understood his rights and did not wish to speak with the
police. After subsequent conversation between Mother and the
officers in which they explained that they could not speak
with Barrett absent his waiver, Mother indicated her desire
to speak privately with Barrett; the officers permitted
Mother to do so, after which Barrett indicated that he had
changed his mind and agreed to sign the Miranda
waiver and speak with the officers.
the following interview, Barrett did not confess to murdering
Victim but admitted that he and Brewer had planned to break
into Victim's house with the intent to steal from her.
Barrett said that he had gone into the main part of the house
briefly, but he then "chickened out" and returned
to the garage while Brewer remained in the house. He
expressed a belief that Brewer was the person who had killed
Victim because Brewer had blood on his hands after coming out
of the house.
point, Barrett also had a separate conversation with Mother
in which he admitted that he had fully entered the house. He
also wrote a letter to Mother while he was awaiting trial in
which he described a dream with a boy in a garage and another
boy in a house and a woman screaming, "What is wrong
his bench trial, Barrett moved to suppress the statements he
made to police. In the motion, Barrett contended that all
statements made after his initial refusal to speak with
police were involuntary because he was improperly coerced
into speaking and waiving his rights by Mother, who he
claimed was acting as an agent of the police. At the hearing
on his suppression motion, two of the officers who had
participated in Barrett's interrogation testified
regarding their interactions with Barrett and Mother. Both
officers stated that-while they had certainly explained the
interrogation process and Barrett's Miranda
rights to Mother-at no point did they ask or coach her to
solicit Barrett's participation in the interrogation. The
trial court found the officers' testimony credible,
denied Barrett's motion to suppress, and permitted his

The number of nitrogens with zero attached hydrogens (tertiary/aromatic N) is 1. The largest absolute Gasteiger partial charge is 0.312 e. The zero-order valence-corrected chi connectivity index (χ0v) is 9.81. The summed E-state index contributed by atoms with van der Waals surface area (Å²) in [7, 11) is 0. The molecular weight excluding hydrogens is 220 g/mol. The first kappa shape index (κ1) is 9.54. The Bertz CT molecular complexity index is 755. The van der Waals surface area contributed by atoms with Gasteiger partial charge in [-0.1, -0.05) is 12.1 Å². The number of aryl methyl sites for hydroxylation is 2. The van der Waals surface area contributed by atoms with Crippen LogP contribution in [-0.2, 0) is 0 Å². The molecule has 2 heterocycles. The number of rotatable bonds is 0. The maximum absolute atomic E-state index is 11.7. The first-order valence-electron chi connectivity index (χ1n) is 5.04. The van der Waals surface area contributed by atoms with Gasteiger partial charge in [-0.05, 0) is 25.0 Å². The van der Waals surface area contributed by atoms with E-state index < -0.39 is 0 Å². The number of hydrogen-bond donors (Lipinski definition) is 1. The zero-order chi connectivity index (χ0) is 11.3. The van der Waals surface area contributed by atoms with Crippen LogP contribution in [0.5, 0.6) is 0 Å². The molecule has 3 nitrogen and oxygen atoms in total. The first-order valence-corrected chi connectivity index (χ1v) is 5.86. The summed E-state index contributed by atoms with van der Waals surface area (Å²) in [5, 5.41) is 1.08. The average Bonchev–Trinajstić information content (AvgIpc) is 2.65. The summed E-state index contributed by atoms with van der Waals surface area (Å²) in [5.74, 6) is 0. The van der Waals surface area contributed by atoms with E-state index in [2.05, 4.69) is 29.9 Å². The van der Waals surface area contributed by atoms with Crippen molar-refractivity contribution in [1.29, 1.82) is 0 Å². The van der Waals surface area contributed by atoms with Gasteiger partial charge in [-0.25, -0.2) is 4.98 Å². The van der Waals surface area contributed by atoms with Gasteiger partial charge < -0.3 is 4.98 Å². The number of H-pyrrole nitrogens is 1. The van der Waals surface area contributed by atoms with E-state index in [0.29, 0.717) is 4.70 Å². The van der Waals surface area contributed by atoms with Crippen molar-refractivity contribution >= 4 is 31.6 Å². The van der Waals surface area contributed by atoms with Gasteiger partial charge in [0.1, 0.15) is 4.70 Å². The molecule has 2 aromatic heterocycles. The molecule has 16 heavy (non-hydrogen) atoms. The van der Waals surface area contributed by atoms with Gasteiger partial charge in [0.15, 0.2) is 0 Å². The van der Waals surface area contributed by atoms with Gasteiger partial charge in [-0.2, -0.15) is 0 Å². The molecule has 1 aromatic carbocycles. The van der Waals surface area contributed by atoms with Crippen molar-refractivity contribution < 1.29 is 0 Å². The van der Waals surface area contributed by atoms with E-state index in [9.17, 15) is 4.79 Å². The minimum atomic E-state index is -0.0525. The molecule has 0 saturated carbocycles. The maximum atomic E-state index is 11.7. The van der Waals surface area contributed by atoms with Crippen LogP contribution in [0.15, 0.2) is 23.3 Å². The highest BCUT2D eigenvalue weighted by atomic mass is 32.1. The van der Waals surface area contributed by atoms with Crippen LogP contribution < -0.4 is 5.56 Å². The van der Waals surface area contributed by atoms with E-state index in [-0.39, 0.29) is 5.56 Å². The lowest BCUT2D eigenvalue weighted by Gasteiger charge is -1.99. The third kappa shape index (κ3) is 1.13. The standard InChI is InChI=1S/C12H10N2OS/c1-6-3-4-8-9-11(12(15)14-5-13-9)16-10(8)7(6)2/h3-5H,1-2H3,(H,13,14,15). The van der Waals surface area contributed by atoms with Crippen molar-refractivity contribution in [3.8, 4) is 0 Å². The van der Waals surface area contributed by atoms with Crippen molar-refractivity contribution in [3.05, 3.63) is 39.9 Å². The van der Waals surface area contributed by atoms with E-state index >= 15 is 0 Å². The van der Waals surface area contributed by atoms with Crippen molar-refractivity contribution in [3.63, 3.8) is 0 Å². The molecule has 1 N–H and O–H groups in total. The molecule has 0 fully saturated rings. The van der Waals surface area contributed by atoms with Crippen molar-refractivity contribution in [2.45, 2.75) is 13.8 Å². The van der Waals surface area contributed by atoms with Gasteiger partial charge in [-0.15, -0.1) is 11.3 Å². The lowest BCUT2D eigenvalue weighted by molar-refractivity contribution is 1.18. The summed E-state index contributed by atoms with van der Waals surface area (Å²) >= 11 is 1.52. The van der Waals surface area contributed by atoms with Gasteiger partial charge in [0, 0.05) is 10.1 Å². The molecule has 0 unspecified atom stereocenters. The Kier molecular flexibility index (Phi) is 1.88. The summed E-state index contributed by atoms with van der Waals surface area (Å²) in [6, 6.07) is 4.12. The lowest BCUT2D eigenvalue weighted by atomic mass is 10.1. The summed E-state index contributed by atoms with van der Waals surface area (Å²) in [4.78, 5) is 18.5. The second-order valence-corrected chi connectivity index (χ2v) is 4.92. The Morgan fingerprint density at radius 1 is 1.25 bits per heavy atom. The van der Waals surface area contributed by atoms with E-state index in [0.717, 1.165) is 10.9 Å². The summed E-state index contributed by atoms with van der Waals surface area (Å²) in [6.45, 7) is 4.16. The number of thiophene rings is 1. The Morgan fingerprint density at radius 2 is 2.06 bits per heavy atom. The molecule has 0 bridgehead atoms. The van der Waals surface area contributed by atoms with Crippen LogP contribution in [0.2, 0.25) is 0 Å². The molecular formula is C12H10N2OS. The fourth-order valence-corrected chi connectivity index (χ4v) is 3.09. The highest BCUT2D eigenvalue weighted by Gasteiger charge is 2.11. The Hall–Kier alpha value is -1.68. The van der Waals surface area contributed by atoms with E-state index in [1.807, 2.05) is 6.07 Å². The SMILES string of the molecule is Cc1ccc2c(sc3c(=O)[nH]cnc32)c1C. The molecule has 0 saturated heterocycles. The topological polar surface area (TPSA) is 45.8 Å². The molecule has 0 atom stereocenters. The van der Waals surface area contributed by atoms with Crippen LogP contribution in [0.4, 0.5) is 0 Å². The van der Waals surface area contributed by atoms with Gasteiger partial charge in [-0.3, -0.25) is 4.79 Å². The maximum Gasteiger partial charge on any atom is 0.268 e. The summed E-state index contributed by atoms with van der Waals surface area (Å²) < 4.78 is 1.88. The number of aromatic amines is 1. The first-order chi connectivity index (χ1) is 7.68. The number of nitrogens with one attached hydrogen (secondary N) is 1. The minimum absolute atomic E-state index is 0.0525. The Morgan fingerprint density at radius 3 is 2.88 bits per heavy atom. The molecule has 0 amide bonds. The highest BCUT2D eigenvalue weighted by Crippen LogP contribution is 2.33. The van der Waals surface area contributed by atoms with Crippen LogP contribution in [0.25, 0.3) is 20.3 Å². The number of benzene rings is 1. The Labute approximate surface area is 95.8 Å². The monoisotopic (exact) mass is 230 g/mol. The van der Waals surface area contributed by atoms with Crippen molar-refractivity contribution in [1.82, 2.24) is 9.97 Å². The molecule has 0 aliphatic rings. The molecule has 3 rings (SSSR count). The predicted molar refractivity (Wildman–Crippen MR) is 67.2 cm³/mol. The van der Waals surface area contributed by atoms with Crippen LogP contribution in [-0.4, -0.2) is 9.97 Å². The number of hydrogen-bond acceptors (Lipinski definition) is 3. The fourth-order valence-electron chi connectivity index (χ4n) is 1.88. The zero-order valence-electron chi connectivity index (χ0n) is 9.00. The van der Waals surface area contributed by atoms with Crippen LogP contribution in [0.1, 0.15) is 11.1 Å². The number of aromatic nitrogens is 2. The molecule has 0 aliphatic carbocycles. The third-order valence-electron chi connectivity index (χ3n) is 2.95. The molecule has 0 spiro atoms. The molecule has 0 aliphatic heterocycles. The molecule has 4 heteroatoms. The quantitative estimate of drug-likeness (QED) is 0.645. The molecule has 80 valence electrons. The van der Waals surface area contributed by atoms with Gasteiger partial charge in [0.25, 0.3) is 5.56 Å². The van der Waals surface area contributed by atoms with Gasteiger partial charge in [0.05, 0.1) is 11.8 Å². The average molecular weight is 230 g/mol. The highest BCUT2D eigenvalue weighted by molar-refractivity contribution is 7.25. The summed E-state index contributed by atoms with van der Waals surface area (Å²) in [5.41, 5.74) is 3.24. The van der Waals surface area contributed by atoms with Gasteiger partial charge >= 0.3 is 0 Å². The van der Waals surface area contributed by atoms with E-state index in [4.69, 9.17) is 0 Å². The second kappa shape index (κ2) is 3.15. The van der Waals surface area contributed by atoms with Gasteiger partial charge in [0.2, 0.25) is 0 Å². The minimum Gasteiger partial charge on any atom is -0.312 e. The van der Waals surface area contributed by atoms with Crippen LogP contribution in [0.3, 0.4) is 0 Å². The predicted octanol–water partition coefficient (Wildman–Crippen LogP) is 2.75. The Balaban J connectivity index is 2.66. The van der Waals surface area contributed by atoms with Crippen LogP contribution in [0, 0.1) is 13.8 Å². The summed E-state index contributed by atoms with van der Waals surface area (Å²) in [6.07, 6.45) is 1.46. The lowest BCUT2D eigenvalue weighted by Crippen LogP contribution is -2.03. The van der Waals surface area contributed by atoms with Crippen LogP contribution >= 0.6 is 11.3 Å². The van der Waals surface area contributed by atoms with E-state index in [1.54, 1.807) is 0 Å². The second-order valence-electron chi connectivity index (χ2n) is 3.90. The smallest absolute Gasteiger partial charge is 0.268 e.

statements to police to be admitted at trial.
testified in his own defense during his trial. His testimony
was that he did break into Victim's garage with Brewer,
but he did not intend to commit any crimes inside the house,
and Brewer was the only person who went into Victim's
house. He also testified that he did not commit any of the
alleged crimes inside the home.
was found guilty as charged. The trial court sentenced him to
life imprisonment for the felony murder and related armed
criminal action, fifteen years' imprisonment for
first-degree burglary, and twenty-five years'
imprisonment for the first-degree robbery and related armed
criminal action (with all terms to be served concurrently).
Voluntariness of Barrett's Statement to Police
Barrett's first point on appeal, he contends that the
trial court erred in failing to suppress his statements to
police because they were not made voluntarily. Specifically,
Barrett argues that he unequivocally invoked his right to
remain silent, but then Mother (who he claims was acting as
an agent of the police) coerced him into waiving his rights,
thereby rendering his waiver and subsequent statements
involuntary. For the reasons outlined below, we
reviewing the trial court's denial of a motion to
suppress, we are limited to determining "whether the
decision is supported by substantial evidence, and it will be
reversed only if clearly erroneous." State v.
Lovelady, 432 S.W.3d 187, 190 (Mo. banc 2014); see
also State v. Woodrome, 407 S.W.3d 702, 706 (Mo. App.
W.D. 2013). The trial court's ruling is clearly erroneous
if we are left with a definite and firm impression that a
mistake was made. State v. Humble, 474 S.W.3d 210,
214 (Mo. App. W.D. 2015). We view all evidence elicited at
both the suppression hearing and trial, and the reasonable
inferences rising therefrom, in the light most favorable to
the trial court's ruling. State v. Edwards, 116
S.W.3d 511, 530 (Mo. banc 2003). "[C]ontrary evidence
and inferences are disregarded." State v.